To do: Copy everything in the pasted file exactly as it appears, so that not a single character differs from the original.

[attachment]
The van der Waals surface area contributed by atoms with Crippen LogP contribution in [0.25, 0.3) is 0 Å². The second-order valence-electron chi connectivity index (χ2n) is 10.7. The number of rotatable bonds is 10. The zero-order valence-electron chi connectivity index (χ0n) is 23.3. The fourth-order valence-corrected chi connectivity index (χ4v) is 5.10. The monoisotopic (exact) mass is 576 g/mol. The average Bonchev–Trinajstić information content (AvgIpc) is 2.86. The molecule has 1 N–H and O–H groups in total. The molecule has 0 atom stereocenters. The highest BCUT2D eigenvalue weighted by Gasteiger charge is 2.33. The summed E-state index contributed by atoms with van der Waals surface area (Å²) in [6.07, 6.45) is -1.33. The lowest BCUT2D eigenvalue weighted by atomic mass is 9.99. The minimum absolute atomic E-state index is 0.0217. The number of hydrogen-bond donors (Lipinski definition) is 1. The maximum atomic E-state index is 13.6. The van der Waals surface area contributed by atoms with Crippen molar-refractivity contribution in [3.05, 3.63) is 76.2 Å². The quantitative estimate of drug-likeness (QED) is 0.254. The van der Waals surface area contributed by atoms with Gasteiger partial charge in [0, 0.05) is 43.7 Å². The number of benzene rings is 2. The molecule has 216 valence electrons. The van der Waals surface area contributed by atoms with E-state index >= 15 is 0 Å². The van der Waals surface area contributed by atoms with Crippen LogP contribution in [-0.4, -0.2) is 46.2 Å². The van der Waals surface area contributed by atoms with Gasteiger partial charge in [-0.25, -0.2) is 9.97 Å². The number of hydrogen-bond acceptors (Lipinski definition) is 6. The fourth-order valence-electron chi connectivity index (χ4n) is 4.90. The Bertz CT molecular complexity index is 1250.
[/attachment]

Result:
The van der Waals surface area contributed by atoms with Crippen LogP contribution in [0.25, 0.3) is 0 Å². The second-order valence-electron chi connectivity index (χ2n) is 10.7. The number of rotatable bonds is 10. The zero-order valence-electron chi connectivity index (χ0n) is 23.3. The fourth-order valence-corrected chi connectivity index (χ4v) is 5.10. The monoisotopic (exact) mass is 576 g/mol. The average Bonchev–Trinajstić information content (AvgIpc) is 2.86. The molecule has 1 N–H and O–H groups in total. The molecule has 0 atom stereocenters. The highest BCUT2D eigenvalue weighted by Gasteiger charge is 2.33. The summed E-state index contributed by atoms with van der Waals surface area (Å²) in [6.07, 6.45) is -1.33. The lowest BCUT2D eigenvalue weighted by atomic mass is 9.99. The minimum absolute atomic E-state index is 0.0217. The number of hydrogen-bond donors (Lipinski definition) is 1. The maximum atomic E-state index is 13.6. The van der Waals surface area contributed by atoms with Crippen molar-refractivity contribution in [3.05, 3.63) is 76.2 Å². The quantitative estimate of drug-likeness (QED) is 0.254. The van der Waals surface area contributed by atoms with Gasteiger partial charge in [0, 0.05) is 43.7 Å². The number of benzene rings is 2. The molecule has 216 valence electrons. The van der Waals surface area contributed by atoms with E-state index >= 15 is 0 Å². The van der Waals surface area contributed by atoms with Crippen LogP contribution in [-0.4, -0.2) is 46.2 Å². The van der Waals surface area contributed by atoms with Gasteiger partial charge in [-0.25, -0.2) is 9.97 Å². The number of hydrogen-bond acceptors (Lipinski definition) is 6. The fourth-order valence-electron chi connectivity index (χ4n) is 4.90. The Bertz CT molecular complexity index is 1250.